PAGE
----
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Comparing fractions with the same numerator

Lindsay compares fractions with the same numerator. She compares one pair of fractions with visuals and another pair without visuals. Created by Lindsay Spears.

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Video transcript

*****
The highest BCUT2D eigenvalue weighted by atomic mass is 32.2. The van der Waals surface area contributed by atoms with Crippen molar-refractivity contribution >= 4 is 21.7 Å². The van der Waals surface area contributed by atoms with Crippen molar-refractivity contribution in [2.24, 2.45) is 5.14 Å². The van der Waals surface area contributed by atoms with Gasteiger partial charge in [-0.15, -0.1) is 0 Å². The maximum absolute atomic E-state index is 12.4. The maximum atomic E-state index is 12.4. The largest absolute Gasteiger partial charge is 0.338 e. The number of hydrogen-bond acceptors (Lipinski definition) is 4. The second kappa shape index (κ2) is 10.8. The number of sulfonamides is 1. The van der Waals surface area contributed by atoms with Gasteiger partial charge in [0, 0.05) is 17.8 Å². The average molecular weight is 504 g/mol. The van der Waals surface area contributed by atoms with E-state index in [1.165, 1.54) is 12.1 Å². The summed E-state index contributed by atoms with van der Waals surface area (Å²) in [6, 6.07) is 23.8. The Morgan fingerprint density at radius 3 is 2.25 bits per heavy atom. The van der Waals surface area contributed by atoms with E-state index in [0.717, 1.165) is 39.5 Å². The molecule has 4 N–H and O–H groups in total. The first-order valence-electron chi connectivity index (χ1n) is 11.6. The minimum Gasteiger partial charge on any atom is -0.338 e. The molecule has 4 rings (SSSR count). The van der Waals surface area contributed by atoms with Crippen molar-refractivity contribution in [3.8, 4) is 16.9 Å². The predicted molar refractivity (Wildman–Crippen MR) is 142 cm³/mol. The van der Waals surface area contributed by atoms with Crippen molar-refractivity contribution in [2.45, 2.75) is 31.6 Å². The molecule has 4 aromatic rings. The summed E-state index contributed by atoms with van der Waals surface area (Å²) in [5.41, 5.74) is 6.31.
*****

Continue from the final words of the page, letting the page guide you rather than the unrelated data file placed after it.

- [Voiceover] Let's compare 5/6 and 5/8. Let's think about what they mean. 5/6 means five out of six pieces. If you have a whole, let's say a whole cake and you cut it into six pieces, 5/6 is five of those six pieces. 5/8 again is five pieces. That's something that's the same. We're both talking about five pieces, but this time, we've split our cake into eight pieces, so it's five out of eight pieces. We can represent that by drawing it. Maybe we can draw, here is one whole. And then another one. So these are two equal wholes, and on one of them, we can shade 5/6 and the other 5/8. That way we can look and compare them. So for 5/6, if we divide this whole, and we were using the example of cake, into six equal-size pieces, not sure if those are perfect, but let's say those are six equal-size pieces, 5/6 is talking about five of those pieces. So one, two, three, four, five. This image represents 5/6. Now for 5/8, let's think about it for a second. Will the pieces in 5/8 be bigger or smaller than 5/6? Are eighths bigger or smaller than sixths? Well, we can draw and see. If we have the same size whole, which we need to have the same size whole, and we draw and we split it into eight pieces this time, so now we have fourths, and eighths, these pieces, these eighths, 1/8 is smaller than a sixth 'cause this time we had to split the cake between eight people, so we got smaller pieces. Now again we can shade five of them. Seems like five pieces might be equal to five pieces, but we can look and see. Four, five, and now we can look and see the 5/6 takes up more space, takes up more area, this is a larger amount, and the reason is because each sixth, each piece is larger. So five larger pieces is more than five smaller pieces, or is greater than, and remember with our symbol, the open side, the larger side, should be facing our larger number. So 5/6 is greater than 5/8. Here's one more, but this time, let's try to compare them without drawing, let's just think about what these mean. 2/5 means two pieces out of five. So one whole was split five ways and we got two of the pieces. 2/3 means that same whole was split three ways and we got two of the pieces. Well which two pieces are larger? The 2/3 are larger, 'cause if we only have to split our pieces three ways, we can have larger pieces. So the 2/5 are smaller. These two smaller pieces are less... These two smaller pieces are less than the two larger pieces, and again, the open end of our symbol should be facing the larger number. So 2/5 is less than 2/3.